They call it terror if you are few and have no B-52s if you are not a head of state with an army and police if you have neither napalm nor tanks nor electronic battlefields terror is if you are dispossessed and have only your own two hands each other and your rage It is not terror if you are New York’s Finest and you shoot a ten-year old Black child in the back because you think Black people all look like they’ve just committed a robbery It is not terror if you are ITT and buy the men who line Chilean doctors up in their hospital corridors and shoot them for supporting the late democratic government of their country It is not terror but heroism if you were captured by the Vietnamese for dropping fragmentation bombs on their schools and hospitals Only those who have nothing can be terrorists .......
a poem by the Women of the Weather Underground, from Sing a Battle Song: Poetry by Women in the Weather Underground Organization (Factory School/Southpaw Culture, 2006; originally published in 1975 by the Red Dragon Print Collective)
Denise Lee has an amazing post in Matrifocus on how we die. I find it oddly appropriate for this time of year when the trees are "dying," when the light is "dying" and when we naturally turn inward.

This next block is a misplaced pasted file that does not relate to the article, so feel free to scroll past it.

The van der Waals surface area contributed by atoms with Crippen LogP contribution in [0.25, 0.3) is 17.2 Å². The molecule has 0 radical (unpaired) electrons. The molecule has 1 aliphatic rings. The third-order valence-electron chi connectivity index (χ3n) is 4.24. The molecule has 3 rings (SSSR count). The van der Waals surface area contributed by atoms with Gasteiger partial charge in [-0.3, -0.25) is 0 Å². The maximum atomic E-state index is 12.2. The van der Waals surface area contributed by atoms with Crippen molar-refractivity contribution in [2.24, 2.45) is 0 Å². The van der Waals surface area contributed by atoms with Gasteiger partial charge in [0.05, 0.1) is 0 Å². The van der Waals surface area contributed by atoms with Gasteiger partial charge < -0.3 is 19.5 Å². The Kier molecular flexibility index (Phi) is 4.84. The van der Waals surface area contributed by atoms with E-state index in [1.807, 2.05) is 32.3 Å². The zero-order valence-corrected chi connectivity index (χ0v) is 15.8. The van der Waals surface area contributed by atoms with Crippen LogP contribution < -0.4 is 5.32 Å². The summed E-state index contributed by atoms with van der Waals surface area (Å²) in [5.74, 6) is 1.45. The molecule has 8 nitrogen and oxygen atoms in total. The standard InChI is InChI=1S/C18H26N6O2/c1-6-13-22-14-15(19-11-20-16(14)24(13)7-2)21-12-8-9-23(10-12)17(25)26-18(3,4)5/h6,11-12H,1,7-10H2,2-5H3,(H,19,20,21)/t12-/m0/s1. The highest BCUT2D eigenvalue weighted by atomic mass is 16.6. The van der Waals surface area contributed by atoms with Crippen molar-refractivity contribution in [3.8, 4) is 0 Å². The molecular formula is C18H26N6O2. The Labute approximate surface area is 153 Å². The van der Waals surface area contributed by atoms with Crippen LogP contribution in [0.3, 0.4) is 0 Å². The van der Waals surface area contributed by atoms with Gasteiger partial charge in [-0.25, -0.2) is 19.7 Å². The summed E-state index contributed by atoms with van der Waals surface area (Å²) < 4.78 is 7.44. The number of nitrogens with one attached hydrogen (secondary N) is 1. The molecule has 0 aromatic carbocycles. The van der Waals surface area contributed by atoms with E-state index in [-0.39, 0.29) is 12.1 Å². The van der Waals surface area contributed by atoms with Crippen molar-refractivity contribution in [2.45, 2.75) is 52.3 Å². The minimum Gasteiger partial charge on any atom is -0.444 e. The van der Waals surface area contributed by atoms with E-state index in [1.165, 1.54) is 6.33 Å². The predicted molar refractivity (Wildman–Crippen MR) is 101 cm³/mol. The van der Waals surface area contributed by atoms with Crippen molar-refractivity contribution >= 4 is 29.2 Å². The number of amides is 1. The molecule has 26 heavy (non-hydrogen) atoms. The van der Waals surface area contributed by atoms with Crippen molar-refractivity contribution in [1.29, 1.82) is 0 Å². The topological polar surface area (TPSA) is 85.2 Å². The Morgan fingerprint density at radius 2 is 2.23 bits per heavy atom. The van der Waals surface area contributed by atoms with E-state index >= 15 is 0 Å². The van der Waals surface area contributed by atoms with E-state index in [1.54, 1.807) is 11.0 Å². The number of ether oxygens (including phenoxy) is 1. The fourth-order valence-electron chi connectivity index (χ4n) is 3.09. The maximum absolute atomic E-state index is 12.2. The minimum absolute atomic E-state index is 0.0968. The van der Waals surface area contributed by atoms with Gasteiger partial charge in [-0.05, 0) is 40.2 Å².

Deathworkers like Joan Halifax confirm what I've observed at the side of those who are dying: We can perceive the changes as the dying person says goodbye to the elements — to earth, water, fire and, lastly, air.
The element of earth is the first whose power leaves us. As earth departs, the dying person's body loses its strength and becomes thin and heavy. She may feel she is falling or sinking. Her skin begins to pale. She grows drowsy and finds it harder and harder to open her eyes. Earth is losing its ability to provide a base for consciousness, and dissolves into the element of water, bringing an image of shimmering, of a mirage.
As water leaves her, the skin, lips and eyes feel dry. She thirsts, as the waters of the body recede, and emotions move beyond her grasp. Bodily sensations dwindle, alternating between heat and cold, and she senses she is being swept away, as though by very fast water. Water is no longer able to support consciousness, and fire is taking over, bringing a vision of haze and smoke.
As the fire element burns out, she perceives the world as hot, while her skin and breath grow colder. In this phase, those close and familiar to her become unreachable. Perception is dissipating, and sight and sound become confused. The dying person has visions of sparks and fireflies as fire dissolves into air.